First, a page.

For the StoryCorps team, the main challenge was to provide listeners with a new path to their impressive corpus of work, much of which is hidden away in the show’s website archives.
StoryCorps producers Michael Garofalo and Isaac Kestenbaum realized that to undermine the show’s well-crafted linear narratives would be a mistake. So how then to engage users without detracting from the heart of the show — it’s stories?
Instead of fundamentally reconceptualizing the content, the team was working on ways to create new paths to it. “We don’t have a big incentive to change the stories, we want to make what we do additive,” said developer Antonio Kaplan.
Much of their energy was focused on what Kaplan calls experiential design, figuring out what cues or motivations could be drawn upon to lead an audience to the work.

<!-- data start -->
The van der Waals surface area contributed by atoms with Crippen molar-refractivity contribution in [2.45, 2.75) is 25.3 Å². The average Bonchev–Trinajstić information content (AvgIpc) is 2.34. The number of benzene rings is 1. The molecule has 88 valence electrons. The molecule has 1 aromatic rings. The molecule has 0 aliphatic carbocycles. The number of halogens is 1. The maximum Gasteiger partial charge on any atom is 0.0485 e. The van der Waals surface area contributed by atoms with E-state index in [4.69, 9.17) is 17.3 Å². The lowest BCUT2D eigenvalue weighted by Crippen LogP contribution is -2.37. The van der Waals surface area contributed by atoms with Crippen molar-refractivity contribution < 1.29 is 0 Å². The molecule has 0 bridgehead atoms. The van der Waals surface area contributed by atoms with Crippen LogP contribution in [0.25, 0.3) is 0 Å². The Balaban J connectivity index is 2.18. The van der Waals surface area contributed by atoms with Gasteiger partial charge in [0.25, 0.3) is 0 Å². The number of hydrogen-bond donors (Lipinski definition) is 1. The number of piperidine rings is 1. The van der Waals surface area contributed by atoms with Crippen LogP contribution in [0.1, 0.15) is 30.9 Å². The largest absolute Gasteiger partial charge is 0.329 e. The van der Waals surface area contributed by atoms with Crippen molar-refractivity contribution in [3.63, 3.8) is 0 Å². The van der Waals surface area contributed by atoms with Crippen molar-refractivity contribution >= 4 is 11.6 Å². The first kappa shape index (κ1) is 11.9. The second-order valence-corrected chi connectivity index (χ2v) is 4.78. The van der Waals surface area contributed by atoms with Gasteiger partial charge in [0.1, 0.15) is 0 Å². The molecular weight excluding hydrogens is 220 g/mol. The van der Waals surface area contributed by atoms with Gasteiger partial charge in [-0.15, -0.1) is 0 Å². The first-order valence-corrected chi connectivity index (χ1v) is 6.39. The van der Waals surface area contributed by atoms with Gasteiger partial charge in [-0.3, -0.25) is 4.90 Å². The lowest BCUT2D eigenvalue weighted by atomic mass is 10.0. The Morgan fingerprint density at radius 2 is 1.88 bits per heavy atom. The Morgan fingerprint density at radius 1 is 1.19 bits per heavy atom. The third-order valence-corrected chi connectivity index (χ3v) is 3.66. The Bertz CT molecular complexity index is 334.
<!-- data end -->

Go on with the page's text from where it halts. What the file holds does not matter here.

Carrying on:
“We’re trying to figure out how to take a story done in 2006 and make it relevant to somebody today,” said Garofalo.
One idea the team came up with was to imbue the archived work with context and relevance by relating it to topical news stories. In practice, that would mean using interest in the Mars rover landing to draw attention to related StoryCorps pieces, even if in a somewhat abstracted sense, such as an interview with an amateur astronomer who’s built his own observatory.
Aatsinki: The Story of Arctic Cowboys
Of all the teams at the Hackathon, the members of the Aatsinki: The Story of Arctic Cowboys project appear to have done the most prep work. In fact, the team held two face-to-face meetings in the days leading up to the hack, with the first focused on the ideation phase of project design that most other teams were occupying themselves with on Saturday morning.
Filmmaker Jessica Oreck said that the flow of ideas at one of these pre-hack huddles led her to reconsider some of the content she had wanted to use.
“I had shown up with a written element, but I left that day and rewrote everything,” she said.